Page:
During the years I have written several articles, like this one - Creating and Maintaining Strong Passwords, mainly with the idea to actually provide a pragmatic approach on tackling weak, and prone to be cracked passwords. The result, at least from a sniffing point of view *grin* was that most of my friends lacking security knowledge, were indeed getting concerned by their easy to guess passwords. Later on, they were turning them into entire passphrases with the idea to avoid not having them cracked. That's an example of a "false feeling of security".
And while it was a progress compared to how predictable their passwords really were, strong passwords doesn't address the following issues that I later on covered in another article - Passwords - Common Attacks and Possible Solutions, namely, passwords can be :
- Unintentionally shared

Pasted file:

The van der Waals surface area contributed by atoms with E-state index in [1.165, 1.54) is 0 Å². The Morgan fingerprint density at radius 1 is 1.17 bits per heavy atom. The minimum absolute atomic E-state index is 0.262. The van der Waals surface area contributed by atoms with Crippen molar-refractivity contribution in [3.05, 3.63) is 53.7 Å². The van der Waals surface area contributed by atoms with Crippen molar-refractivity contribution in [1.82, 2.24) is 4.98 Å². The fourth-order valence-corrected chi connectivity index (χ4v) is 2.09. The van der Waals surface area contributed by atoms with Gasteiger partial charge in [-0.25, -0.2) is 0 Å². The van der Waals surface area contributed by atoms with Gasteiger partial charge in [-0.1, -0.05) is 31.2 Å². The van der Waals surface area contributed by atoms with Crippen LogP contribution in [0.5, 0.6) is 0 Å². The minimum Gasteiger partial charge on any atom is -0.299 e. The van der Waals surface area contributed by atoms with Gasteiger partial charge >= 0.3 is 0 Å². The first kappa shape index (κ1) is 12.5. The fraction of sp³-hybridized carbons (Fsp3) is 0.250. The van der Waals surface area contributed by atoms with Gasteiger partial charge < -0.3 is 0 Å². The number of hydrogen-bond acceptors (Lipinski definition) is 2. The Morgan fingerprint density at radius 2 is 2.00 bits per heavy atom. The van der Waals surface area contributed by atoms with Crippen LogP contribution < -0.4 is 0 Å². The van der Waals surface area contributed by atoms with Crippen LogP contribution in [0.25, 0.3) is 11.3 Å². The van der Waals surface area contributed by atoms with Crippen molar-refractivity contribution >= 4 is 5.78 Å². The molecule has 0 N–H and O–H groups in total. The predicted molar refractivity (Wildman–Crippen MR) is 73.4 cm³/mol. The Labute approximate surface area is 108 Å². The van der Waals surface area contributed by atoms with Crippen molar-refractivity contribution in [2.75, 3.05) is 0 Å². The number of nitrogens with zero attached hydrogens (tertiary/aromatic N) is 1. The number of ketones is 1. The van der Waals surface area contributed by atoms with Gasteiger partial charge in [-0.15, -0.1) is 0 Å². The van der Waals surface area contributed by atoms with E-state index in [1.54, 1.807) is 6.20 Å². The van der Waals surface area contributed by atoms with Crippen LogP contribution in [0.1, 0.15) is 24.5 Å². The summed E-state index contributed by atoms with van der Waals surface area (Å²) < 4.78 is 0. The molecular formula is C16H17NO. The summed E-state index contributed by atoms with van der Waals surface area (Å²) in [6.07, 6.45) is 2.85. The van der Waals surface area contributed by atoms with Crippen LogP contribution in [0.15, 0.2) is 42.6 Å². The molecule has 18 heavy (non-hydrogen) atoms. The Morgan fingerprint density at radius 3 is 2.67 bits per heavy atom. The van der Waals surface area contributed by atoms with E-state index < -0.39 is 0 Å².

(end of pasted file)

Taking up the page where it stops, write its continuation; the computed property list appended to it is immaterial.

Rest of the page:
Recently, both from a CSO's point of view, and the financial industry, two factor authentication, has been gaining a lot of acceptance, in my opinion primary because of its tangibility. It greatly improves the authentication process, given the integrity of the system, and the network itself. And while from an organization's or bank's point of view providing tokens to the entire work force would represent a huge investment, I strongly feel prioritizing in respect to important customers, and executives will play an important role.